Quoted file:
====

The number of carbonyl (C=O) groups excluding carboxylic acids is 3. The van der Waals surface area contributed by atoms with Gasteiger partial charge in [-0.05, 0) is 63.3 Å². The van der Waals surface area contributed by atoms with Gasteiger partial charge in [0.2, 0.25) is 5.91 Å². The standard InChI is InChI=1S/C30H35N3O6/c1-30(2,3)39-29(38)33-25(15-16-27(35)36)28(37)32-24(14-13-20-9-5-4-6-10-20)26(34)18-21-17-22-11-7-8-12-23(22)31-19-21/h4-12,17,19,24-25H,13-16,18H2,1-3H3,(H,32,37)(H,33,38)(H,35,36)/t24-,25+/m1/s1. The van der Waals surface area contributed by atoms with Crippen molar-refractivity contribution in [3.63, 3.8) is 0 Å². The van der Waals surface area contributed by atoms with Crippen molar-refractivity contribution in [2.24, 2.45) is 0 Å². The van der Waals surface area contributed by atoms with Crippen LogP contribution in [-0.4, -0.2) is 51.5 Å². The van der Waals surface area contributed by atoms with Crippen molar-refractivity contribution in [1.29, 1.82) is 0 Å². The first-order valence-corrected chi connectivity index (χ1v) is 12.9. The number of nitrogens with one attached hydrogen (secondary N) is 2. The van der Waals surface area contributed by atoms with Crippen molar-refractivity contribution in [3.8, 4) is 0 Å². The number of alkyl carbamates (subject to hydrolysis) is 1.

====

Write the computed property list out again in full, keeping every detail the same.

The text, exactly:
The number of carbonyl (C=O) groups excluding carboxylic acids is 3. The van der Waals surface area contributed by atoms with Gasteiger partial charge in [-0.05, 0) is 63.3 Å². The van der Waals surface area contributed by atoms with Gasteiger partial charge in [0.2, 0.25) is 5.91 Å². The standard InChI is InChI=1S/C30H35N3O6/c1-30(2,3)39-29(38)33-25(15-16-27(35)36)28(37)32-24(14-13-20-9-5-4-6-10-20)26(34)18-21-17-22-11-7-8-12-23(22)31-19-21/h4-12,17,19,24-25H,13-16,18H2,1-3H3,(H,32,37)(H,33,38)(H,35,36)/t24-,25+/m1/s1. The van der Waals surface area contributed by atoms with Crippen molar-refractivity contribution in [3.63, 3.8) is 0 Å². The van der Waals surface area contributed by atoms with Crippen molar-refractivity contribution in [2.24, 2.45) is 0 Å². The van der Waals surface area contributed by atoms with Crippen LogP contribution in [-0.4, -0.2) is 51.5 Å². The van der Waals surface area contributed by atoms with Crippen molar-refractivity contribution in [1.29, 1.82) is 0 Å². The first-order valence-corrected chi connectivity index (χ1v) is 12.9. The number of nitrogens with one attached hydrogen (secondary N) is 2. The van der Waals surface area contributed by atoms with Crippen molar-refractivity contribution in [3.8, 4) is 0 Å². The number of alkyl carbamates (subject to hydrolysis) is 1.